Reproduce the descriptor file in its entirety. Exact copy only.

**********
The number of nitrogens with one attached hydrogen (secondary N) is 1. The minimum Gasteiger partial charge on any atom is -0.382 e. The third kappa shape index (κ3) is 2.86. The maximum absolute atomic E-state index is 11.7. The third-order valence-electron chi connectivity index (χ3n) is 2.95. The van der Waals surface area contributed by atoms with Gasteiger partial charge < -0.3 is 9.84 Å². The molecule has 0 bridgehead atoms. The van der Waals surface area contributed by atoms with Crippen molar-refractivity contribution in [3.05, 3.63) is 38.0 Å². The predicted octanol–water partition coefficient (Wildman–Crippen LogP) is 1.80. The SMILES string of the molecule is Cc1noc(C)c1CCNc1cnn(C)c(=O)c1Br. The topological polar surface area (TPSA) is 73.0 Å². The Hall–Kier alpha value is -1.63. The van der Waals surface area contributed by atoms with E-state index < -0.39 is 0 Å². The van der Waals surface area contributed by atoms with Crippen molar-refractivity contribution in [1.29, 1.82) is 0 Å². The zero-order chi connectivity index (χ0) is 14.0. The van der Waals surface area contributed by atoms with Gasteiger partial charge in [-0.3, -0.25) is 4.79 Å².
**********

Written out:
The number of nitrogens with one attached hydrogen (secondary N) is 1. The minimum Gasteiger partial charge on any atom is -0.382 e. The third kappa shape index (κ3) is 2.86. The maximum absolute atomic E-state index is 11.7. The third-order valence-electron chi connectivity index (χ3n) is 2.95. The van der Waals surface area contributed by atoms with Gasteiger partial charge < -0.3 is 9.84 Å². The molecule has 0 bridgehead atoms. The van der Waals surface area contributed by atoms with Crippen molar-refractivity contribution in [3.05, 3.63) is 38.0 Å². The predicted octanol–water partition coefficient (Wildman–Crippen LogP) is 1.80. The SMILES string of the molecule is Cc1noc(C)c1CCNc1cnn(C)c(=O)c1Br. The topological polar surface area (TPSA) is 73.0 Å². The Hall–Kier alpha value is -1.63. The van der Waals surface area contributed by atoms with E-state index < -0.39 is 0 Å². The van der Waals surface area contributed by atoms with Crippen molar-refractivity contribution in [1.29, 1.82) is 0 Å². The zero-order chi connectivity index (χ0) is 14.0. The van der Waals surface area contributed by atoms with Gasteiger partial charge in [-0.3, -0.25) is 4.79 Å².